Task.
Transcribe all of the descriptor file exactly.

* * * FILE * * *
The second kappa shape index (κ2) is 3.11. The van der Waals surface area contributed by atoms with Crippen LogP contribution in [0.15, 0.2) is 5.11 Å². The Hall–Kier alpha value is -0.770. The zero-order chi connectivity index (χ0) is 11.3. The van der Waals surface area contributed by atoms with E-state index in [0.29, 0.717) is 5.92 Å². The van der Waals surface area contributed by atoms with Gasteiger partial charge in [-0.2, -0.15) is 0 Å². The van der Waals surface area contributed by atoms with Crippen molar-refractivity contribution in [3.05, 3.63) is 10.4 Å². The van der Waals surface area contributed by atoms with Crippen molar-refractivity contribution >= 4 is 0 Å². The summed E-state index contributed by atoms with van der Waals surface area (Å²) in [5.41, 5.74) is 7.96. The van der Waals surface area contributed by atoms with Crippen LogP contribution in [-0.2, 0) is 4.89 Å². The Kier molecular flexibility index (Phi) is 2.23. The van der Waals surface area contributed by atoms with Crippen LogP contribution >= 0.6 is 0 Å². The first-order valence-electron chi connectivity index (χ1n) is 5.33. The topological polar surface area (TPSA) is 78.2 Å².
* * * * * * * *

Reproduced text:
The second kappa shape index (κ2) is 3.11. The van der Waals surface area contributed by atoms with Crippen LogP contribution in [0.15, 0.2) is 5.11 Å². The Hall–Kier alpha value is -0.770. The zero-order chi connectivity index (χ0) is 11.3. The van der Waals surface area contributed by atoms with E-state index in [0.29, 0.717) is 5.92 Å². The van der Waals surface area contributed by atoms with Gasteiger partial charge in [-0.2, -0.15) is 0 Å². The van der Waals surface area contributed by atoms with Crippen molar-refractivity contribution in [3.05, 3.63) is 10.4 Å². The van der Waals surface area contributed by atoms with Crippen molar-refractivity contribution >= 4 is 0 Å². The summed E-state index contributed by atoms with van der Waals surface area (Å²) in [5.41, 5.74) is 7.96. The van der Waals surface area contributed by atoms with Crippen LogP contribution in [-0.2, 0) is 4.89 Å². The Kier molecular flexibility index (Phi) is 2.23. The van der Waals surface area contributed by atoms with Crippen LogP contribution >= 0.6 is 0 Å². The first-order valence-electron chi connectivity index (χ1n) is 5.33. The topological polar surface area (TPSA) is 78.2 Å².